It usually happens that both parties want the same results, but one wants to use the broom, and the other wants to use the vacuum cleaner, so to speak.
If the United States modeled its approach to its problems in accordance with the intentions and guidance of our Founding Fathers as incorporated in our Constitution then America should be patently great in absorbing ideas from all sides so it could reach out with a one-in-purpose desire to accomplish a nationally desired result. But history has taught us that rather than working with the higher law in mind, both parties are guilty of using the perverted purpose of keeping restive relatives in power and in powerful positions. Then those decisions are "justified" or explained in such a manner that the American people knuckle under and accept them with only muted mumblings.
A good friend of mine, Norman Jones by name, has produced a book titled: Main Street versus Wall Street. Norman illuminates this singular "politics" problem by issuing "Wake-Up" calls that this nation should become reacquainted with, and then he points out ways that our energies can be properly channeled.Therefore, as each problem develops we could see that perhaps the Republicans are right here in this portion and the Democrats are right, there in this other portion -- and the President should be deciding how much of each portion and which parts of each portion should be used as a tool to reach the goal the assembled American people have established and decided to reach.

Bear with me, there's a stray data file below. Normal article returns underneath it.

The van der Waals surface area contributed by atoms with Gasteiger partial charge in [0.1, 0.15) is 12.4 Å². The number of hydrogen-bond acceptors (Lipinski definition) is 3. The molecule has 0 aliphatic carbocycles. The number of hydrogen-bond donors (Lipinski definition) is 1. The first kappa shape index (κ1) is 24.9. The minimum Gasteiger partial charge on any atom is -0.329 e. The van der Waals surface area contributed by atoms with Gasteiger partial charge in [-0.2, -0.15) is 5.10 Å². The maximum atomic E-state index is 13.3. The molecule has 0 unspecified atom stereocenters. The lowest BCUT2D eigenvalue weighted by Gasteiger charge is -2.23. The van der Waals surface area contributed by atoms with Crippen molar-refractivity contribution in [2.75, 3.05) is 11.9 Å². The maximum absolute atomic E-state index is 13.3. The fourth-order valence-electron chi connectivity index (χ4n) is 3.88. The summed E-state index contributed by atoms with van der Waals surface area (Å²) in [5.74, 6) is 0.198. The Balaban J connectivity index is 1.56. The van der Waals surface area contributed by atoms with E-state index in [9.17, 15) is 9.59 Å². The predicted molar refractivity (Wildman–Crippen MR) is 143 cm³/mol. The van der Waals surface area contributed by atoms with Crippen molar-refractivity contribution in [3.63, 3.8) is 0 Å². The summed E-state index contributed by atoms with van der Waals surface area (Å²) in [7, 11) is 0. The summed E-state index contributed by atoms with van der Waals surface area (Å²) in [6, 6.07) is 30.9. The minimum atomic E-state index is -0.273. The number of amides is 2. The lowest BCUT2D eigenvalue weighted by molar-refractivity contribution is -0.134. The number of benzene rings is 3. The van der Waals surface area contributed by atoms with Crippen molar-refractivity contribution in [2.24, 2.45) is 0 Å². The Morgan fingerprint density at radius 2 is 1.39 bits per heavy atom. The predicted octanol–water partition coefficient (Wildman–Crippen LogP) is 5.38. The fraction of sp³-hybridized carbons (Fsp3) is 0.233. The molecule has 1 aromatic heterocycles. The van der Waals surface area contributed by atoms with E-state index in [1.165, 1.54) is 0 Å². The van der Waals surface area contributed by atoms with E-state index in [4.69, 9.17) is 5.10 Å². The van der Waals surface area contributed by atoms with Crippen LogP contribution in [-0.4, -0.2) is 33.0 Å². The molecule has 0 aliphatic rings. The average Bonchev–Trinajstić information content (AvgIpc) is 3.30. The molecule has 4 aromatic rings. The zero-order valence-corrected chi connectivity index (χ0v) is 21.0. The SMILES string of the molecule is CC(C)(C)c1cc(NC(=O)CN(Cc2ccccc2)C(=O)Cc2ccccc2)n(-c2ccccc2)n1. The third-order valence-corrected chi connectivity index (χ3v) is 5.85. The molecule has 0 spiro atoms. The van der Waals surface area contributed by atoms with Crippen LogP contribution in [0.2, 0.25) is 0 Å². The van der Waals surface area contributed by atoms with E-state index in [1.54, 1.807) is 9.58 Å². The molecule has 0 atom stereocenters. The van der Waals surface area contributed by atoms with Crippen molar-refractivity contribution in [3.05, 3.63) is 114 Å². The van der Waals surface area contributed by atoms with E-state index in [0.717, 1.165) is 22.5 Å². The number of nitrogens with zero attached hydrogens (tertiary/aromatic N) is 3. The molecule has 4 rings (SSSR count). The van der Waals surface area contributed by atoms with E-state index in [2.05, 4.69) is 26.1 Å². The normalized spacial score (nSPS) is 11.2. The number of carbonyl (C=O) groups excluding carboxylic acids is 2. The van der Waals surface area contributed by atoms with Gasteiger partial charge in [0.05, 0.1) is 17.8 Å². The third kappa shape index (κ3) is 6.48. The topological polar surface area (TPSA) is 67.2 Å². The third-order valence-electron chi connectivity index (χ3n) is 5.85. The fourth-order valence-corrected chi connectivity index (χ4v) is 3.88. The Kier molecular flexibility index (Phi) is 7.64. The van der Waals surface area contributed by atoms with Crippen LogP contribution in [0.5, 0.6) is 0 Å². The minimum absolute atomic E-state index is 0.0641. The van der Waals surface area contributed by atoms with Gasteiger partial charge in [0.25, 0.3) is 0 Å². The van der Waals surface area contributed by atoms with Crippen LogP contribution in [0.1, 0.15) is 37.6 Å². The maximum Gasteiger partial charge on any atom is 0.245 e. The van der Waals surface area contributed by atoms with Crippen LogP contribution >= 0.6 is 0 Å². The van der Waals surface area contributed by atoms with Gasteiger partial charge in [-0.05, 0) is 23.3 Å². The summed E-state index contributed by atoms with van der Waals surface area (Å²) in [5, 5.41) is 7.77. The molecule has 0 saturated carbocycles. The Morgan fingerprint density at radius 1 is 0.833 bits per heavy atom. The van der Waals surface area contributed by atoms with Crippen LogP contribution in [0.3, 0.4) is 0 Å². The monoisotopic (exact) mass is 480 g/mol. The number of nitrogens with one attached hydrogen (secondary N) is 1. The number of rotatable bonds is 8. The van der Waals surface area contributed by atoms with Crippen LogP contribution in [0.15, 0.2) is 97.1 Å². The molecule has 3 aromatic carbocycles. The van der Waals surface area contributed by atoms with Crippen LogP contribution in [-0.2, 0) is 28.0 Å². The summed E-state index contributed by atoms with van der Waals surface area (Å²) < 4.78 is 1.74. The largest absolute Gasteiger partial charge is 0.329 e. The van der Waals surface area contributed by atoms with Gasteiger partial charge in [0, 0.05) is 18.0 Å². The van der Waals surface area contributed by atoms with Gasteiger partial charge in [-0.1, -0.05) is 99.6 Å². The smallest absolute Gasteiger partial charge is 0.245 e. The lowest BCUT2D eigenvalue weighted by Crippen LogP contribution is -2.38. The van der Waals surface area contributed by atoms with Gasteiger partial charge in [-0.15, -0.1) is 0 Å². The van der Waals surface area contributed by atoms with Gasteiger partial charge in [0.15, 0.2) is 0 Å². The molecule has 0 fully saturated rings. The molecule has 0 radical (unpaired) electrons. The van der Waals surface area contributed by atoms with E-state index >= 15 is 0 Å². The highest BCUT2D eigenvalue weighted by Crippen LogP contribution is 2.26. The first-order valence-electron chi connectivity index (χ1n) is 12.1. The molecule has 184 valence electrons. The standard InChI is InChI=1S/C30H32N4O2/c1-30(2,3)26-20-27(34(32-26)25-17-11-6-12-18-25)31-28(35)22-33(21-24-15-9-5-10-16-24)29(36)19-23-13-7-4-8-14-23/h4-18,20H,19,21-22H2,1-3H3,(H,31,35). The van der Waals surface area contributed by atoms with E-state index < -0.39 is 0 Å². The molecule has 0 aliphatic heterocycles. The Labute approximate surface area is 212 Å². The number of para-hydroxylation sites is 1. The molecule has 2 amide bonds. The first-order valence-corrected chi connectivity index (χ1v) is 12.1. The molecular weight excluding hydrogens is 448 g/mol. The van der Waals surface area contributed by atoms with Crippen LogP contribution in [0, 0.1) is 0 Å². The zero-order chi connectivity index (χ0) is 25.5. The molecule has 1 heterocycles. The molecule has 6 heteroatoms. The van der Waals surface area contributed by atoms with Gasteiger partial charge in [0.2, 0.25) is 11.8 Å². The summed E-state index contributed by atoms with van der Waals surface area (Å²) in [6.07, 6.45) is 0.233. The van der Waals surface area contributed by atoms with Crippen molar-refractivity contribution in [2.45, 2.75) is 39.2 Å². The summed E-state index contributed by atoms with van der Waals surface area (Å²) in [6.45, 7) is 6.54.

If the American people can consistently set goals together, and both parties sit down in separate conference to shift and sift out what it can do to help the nation get there then we would have an approach that produces much better results.
Let each party look at what the other party feels that it can do to get there and then if we have a President with enough vision to see the end from the beginning s/he could determine if there is a way to intermingle these two disciplines to reach the goals set by the voters -- and not act the criteria of what will work best to keep his own party in power.
Who is right? Who is wrong? We must not come back to that -- not in our national politics and not in our family politics either. The real answer is to forget trying to affix blame on somebody and just ask another question: "Who can help, and what can we do?"
The Meaning of Life, By Jack London|
President McKinley By Theodore Roosevelt
Dealing With The Depression... Franklin D. Roosevelt
Social Justice, By Jack London
The New Century, by Theodore Roosevelt
The Farmer and the Businessman by Theodore Roosevelt
The World Wide Rave You can be a star.
The 1863 Thanksgiving Proclamation of Abraham Lincoln.
Covenant With The People by Theodore Roosevelt
Simple Subterfuge UNRAVELED. The process is simple enough, just pretend Washington politicians are stupid and anything they are trying to do is the obverse of what will be accomplished.
The Supreme Court is our servant by Theodore Roosevelt
The Gettysburg Address, by Abraham Lincoln.
The Constitution has no avenue for charity to be lavished by the government.